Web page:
The United States will provide nearly one-million dollars to help Cambodia preserve a precious part of its proud culture. U.S. Embassy Charge’ d’Affaires Piper Campbell announced that the U.S. government will provide over nine-hundred-seventy-eight-thousand dollars for continued preservation and conservation work at Phnom Bakheng Temple, located within historic Angkor.
The project is being supported by a grant from the U.S. Ambassadors Fund for Cultural Preservation. Administered by the U.S. Department of State, U.S. Ambassadors Fund for Cultural Preservation provides direct grant support for heritage preservation in developing countries. Established in 2001, the fund has supported four-hundred-thirty-seven projects worldwide, totaling more than eleven-million dollars.
The new grant is being awarded to the World Monuments Fund to conduct a second phase of conservation work at Phnom Bakheng that will focus on the temple’s most damaged side. Phase one of the work at the temple – conducted between 2004 and 2007 with a separate grant from the U.S. State Department – included archaeological research, conservation assessments, the creation of a plan for the management of tourism at the site, and emergency conservation measures.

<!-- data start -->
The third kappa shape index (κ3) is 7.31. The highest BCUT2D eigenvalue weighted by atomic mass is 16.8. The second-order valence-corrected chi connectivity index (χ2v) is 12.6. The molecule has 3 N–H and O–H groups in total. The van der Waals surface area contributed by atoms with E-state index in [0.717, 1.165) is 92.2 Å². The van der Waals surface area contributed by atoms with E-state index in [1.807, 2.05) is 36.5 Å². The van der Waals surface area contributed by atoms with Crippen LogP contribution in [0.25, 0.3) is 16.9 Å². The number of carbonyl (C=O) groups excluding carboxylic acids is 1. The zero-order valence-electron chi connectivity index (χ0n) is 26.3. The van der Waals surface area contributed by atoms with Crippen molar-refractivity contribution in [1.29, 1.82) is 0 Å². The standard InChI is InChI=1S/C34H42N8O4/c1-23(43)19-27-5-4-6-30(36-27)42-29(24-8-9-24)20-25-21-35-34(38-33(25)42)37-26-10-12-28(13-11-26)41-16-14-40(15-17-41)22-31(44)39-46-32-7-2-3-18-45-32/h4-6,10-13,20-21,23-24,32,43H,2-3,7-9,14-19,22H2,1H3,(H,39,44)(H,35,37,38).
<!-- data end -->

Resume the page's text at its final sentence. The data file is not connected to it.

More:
Over the last several years, the U.S. government has provided more than eight-hundred-sixty-six thousand dollars to fund cultural preservation projects in Cambodia. U.S. museums and foundations continue to work with their Cambodian counterparts on efforts to repair and catalogue Cambodia’s treasures. In addition, the U.S. and Cambodia are currently in the process of renewing the 2003 bilateral agreement that imposes import restrictions on Khmer archaeological materials entering the U.S. This agreement made it possible for the U.S. government to repatriate to Cambodia last year a looted sandstone carving of an Apsara dancer smuggled into the United States.
“The Historic City of Angkor is one of the world’s cultural and architectural wonders,” said U.S. Embassy Charge’ d’Affaires Piper Campbell. “Conserving its monuments, which are a crucial part of Cambodian history,” she said, “is one way to promote peace and prosperity in the country.”